Slavs and Tatars is a collective founded in 2006. Through their printed work, installations, and performance lectures, they investigate the spheres of cultural influence at work in the vastly complex regions east of the former Berlin Wall and west of the Great Wall of China. Engaging a broad spectrum of cultural registers, both high and low, the collective’s projects often take a precise historical moment or geographic location—and its representation in text and image—as a starting point, applying sharp-witted wordplay and visual pranksterism to their chosen theme. Slavs and Tatars’s multidisciplinary approach lends itself to pointedly agile, delicately poetic works that confront complex and often potent topics.
When I first encountered their work, at the 2008 New York Book Fair organized by Printed Matter, I took immediate interest, and have continued an ever-evolving conversation with the group since. In 2012, the many threads of our exploratory discussions will converge in Projects 98: Slavs and Tatars (part of MoMA’s ongoing Projects series), their first solo museum exhibition in the United States. This post is the second in a series leading up to the exhibition, providing a platform for dialogue and proposition, integral aspects of the collective’s process.—Gretchen L. Wagner, Sue and Eugene Mercy, Jr., Assistant Curator, Department of Prints and Illustrated Books
Beyond Berlin, Beyond Belgrade, Beyond Bukhara…
We’re a sucker for names. Our own—Slavs and Tatars—acts as a mission statement of sorts and speaks to many things: from our geographic base (Eurasia) to a set of ideas, affinities, collectives, not to mention the chiseled cheek bones associated with the the region. Of course, when some hear “Slavs and Tatars,” the first thing that comes to mind is a horde of thick-necked raiders—not financial, far for more fearful—on the horizon, ready to rape and pillage. While much of our practice tries to disrupt this caricature, no matter how Braveheart-eque, we don’t exactly shy away from it either…
The best names are those which foster a certain tension within them, pushing at extremes. One of the best we’ve come across thus far is the title for Werner Herzog’s 1970 cult classic Even Dwarfs Started Small. Humor is important, especially when delivered with the side-splitting Slavic sense. The ability to bring together—in one space, one page, one voice, or in this case one name—two ends of the spectrum previously considered antithetical or incommensurate is crucial to our understanding of the world around us. What other means is worthy of the complexity of our times? We’ve attempted to do this via a collision of scales: the macro concerns of polemics with the micro ones of poetics; via our geographic goalposts, between the former Berlin Wall and the Great Wall of China; and perhaps most importantly via the two great geopolitical narratives of our region, not to mention of the 20th and 21st centuries: that of Communism and Islam.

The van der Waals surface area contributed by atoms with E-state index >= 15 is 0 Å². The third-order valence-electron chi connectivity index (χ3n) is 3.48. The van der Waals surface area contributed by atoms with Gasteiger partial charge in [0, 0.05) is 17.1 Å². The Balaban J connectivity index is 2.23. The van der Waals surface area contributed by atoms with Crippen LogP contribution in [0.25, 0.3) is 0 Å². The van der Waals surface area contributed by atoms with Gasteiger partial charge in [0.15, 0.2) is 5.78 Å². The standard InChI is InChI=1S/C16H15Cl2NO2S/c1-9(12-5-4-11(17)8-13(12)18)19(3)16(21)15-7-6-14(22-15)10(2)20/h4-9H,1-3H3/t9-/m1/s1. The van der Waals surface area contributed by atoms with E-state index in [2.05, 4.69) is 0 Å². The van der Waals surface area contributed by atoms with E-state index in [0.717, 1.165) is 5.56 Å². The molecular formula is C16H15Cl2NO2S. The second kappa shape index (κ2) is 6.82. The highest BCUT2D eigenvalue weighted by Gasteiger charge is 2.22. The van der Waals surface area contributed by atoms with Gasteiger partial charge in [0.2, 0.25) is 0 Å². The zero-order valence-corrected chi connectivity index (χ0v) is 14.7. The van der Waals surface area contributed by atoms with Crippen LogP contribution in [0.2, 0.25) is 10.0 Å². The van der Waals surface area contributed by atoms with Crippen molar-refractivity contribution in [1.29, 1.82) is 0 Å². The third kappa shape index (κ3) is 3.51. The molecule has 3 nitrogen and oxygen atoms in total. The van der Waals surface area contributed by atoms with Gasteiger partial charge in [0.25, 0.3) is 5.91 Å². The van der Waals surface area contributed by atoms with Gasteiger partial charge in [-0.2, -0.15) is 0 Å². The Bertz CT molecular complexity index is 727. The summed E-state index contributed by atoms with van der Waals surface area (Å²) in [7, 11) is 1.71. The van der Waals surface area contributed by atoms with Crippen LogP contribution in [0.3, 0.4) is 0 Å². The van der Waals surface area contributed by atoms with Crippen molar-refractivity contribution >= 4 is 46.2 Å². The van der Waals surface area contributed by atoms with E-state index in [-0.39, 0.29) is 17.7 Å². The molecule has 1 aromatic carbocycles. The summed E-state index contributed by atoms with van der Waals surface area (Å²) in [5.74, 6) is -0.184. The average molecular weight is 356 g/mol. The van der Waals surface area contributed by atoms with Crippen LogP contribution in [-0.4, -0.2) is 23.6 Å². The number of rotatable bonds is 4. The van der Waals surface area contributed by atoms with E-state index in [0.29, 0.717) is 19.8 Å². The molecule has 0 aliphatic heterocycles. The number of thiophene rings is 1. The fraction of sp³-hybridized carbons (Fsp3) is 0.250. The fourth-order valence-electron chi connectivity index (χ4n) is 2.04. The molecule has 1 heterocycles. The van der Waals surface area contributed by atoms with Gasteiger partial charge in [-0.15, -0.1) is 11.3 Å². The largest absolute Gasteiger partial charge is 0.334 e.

For us, the name of an exhibition or cycle of work acts as an opportunity to bend, explore, and embed ourselves within it as if an unwieldy oracle. For our upcoming Projects 98 show at MoMA, we knew what our installation would be called long before we knew what it would be. Beyonsense brings together the high highs and low lows that are the hallmark of Russia, the avant-garde of the early 20th century, and the promises of modernity itself. Whenever we think of the 1920s—Constructivism, Suprematism, and the like—we tend to fetishize the period as some sort of creative euphoria—of hope and unbridled imagination. Unfortunately, often to our own detriment, we forget the despair and terror that follows such swings of the pendulum. But perhaps most importantly Beyonsense brings together Beyoncé and nonsense in all of 10 letters.
If only we could take credit for this gem of a name; alas, it comes from the mind of a young man whose own first name was pure invention: Velimir Khlebnikov. Considered to be the father of Russian Futurism, Khlebnikov was a poet, linguist, and philosopher who, unlike his better-known compatriots (Vladimir Mayakovsky) or competitors (Filippo Tommaso Marinetti), looked to history as an agency to plow forward towards the future. Even the name Futurism was too dull a word for him: he preferred the Slavic version будетлянство (budetlianstvo)—roughly translated as ‘futurianism’—to the adopted Latin-root in футуризм (futurizm). Determined to find an atavistic common code for all languages in an effort to unite the world, he looked east to Russia’s Asian heritage as opposed to its centuries-long cultural envy of Europe.
Beyonsense is in fact an obscure, less acknowledged translation of заум or transrational, Khlebnikov’s attempt to unite space and time through an exploration of both the mystical and metaphysical. His travels to Persia and the Caucasus, during the rise of the Bolsheviks earned him the nickname “the Russian dervish.” Like too many of his colleagues, Khlebnikov died at a young age—all of 36. His life became the stuff of such myth and hero-worship that there have been backlashes at several times in the past century, arguing to look at his work and not his eccentric personality. We get particularly seduced when opposites attract. When it came to secularization, Communism and capitalism put aside—for however brief the moment—their ideological spat and engaged in a storm of make-up love called Modernity, the last remnants of which we are still witnessing. The founding trio of modern social sciences—Karl Marx, Emile Durkheim, and Max Weber—all saw modernity as necessarily secular, the inevitable evolution from premodern, traditional, religious society. Beyonsense will try to flip the switch if you will, lifting the proverbial Persian rug to explore the mystical within the modern. Beyond Berlin, beyond Belgrade, beyond Bukhara. Beyonsense.